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GRUMBLE
Paranoid (IV) Mad Scientist

From: Omicron Persei 8
Insane since: Oct 2000

posted posted 11-26-2001 21:16

ok, there's a unix-webserver where i can set rights... you know.
ok, there i have my file test.html with the rights:

777 (rwxrwxrwx)

no how can someone modify this file? (delete,edit,...)
it must be possible, because what were rights for otherwise?

and is this also possible with win-servers?

[This message has been edited by me (edited 11-19-2001).]

mr.maX
Maniac (V) Mad Scientist

From: Belgrade, Serbia
Insane since: Sep 2000

posted posted 11-26-2001 22:00

When you CHMOD 777 your files, everyone who has access to the filesystem can modify them. Now, the brief explanation, the first number represent what permissions have file owner, the second number represent what permissions have users who are in the same group as file owner and the third number represent permissions for everyone else (aka "world"). Numbers which are used are following:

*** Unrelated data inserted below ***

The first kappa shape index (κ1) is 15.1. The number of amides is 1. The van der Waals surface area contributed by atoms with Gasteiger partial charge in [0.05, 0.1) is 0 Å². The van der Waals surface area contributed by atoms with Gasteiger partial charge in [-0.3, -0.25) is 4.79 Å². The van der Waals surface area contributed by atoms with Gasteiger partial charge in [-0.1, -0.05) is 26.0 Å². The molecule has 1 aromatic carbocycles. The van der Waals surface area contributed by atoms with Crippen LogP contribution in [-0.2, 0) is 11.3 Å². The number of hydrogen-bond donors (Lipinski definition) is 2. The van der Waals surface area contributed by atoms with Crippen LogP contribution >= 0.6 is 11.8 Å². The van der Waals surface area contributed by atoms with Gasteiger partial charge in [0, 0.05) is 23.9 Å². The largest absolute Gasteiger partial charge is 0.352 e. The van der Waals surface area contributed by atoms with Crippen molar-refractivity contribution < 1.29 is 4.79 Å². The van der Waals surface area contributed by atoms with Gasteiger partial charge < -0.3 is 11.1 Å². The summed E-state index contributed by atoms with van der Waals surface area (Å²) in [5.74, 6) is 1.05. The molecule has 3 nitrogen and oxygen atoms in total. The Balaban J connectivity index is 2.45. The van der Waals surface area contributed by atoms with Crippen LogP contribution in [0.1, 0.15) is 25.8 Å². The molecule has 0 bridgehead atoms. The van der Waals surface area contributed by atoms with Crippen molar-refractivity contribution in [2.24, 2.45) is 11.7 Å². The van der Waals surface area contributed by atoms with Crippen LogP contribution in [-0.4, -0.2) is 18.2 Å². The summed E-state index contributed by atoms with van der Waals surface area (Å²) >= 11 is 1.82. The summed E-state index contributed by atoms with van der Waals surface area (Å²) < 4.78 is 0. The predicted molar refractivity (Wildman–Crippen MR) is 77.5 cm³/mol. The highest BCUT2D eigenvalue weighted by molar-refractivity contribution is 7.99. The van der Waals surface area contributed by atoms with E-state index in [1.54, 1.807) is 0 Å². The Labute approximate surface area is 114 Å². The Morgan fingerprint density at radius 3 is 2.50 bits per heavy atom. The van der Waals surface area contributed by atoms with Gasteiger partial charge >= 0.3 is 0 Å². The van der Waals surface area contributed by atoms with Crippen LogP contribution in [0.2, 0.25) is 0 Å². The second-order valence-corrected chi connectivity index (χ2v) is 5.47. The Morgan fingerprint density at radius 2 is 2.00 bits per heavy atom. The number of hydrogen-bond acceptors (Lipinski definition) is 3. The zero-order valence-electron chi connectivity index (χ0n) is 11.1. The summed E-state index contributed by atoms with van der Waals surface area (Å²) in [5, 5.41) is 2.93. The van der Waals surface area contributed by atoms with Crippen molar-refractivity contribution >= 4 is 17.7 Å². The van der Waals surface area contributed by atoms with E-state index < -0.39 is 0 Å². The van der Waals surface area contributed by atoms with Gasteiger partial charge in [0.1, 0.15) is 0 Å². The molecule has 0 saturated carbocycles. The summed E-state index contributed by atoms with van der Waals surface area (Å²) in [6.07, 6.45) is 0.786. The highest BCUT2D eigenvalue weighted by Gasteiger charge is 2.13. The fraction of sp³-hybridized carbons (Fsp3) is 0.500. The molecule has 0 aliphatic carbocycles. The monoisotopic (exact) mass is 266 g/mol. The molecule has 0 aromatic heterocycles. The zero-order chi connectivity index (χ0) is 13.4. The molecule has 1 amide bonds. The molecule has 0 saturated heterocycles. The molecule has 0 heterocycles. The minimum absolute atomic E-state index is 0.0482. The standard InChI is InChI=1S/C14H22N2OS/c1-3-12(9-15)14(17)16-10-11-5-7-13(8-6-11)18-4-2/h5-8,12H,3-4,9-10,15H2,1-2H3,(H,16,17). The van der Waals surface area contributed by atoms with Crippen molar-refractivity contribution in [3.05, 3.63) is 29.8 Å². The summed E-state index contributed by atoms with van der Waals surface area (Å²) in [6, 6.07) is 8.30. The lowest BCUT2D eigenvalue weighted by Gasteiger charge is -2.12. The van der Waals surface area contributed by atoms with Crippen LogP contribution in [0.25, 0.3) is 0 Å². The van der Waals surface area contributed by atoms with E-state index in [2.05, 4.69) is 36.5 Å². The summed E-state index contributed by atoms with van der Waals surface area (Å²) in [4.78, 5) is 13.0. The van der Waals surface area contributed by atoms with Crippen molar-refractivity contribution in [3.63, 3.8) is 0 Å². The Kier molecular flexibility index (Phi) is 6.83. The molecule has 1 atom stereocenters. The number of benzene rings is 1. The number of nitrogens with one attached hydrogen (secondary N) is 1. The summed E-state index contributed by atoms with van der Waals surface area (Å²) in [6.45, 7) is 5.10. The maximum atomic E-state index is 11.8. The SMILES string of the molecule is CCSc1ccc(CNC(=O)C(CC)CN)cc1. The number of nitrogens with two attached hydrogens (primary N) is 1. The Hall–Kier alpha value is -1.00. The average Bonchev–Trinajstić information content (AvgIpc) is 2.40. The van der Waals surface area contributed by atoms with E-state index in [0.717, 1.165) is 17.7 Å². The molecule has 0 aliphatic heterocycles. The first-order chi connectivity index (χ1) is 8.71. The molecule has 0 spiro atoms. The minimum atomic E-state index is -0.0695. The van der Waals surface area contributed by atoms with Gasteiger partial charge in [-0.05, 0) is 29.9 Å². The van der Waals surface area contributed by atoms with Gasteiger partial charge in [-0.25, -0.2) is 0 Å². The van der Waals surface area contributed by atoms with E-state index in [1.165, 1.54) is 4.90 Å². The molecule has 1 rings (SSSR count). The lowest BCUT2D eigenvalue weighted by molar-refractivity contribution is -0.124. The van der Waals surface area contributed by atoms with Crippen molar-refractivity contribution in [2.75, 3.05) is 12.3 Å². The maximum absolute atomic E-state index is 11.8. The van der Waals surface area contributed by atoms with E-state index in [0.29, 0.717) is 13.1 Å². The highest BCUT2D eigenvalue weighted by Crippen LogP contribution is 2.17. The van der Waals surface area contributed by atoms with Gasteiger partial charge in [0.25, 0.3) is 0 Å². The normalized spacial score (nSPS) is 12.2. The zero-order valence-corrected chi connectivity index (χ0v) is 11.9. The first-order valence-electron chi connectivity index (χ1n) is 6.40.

1 - execute
2 - write
4 - read

And in your case:

1+2+4 = 7 (all permissions are set)

But, usually files have 644 permissions...

You can find more information about UNIX file permissions on the internet...

You can set file permission on Windows, but it must run on NTFS partition, FAT file system doesn't support file permssions / different file owners...


GRUMBLE
Paranoid (IV) Mad Scientist

From: Omicron Persei 8
Insane since: Oct 2000

posted posted 11-26-2001 22:14

yea yea... i know what the rights mean, but now if we have them, how can someone, anyone modify them? (hacking)

[This message has been edited by me (edited 11-19-2001).]

mr.maX
Maniac (V) Mad Scientist

From: Belgrade, Serbia
Insane since: Sep 2000

posted posted 11-26-2001 22:18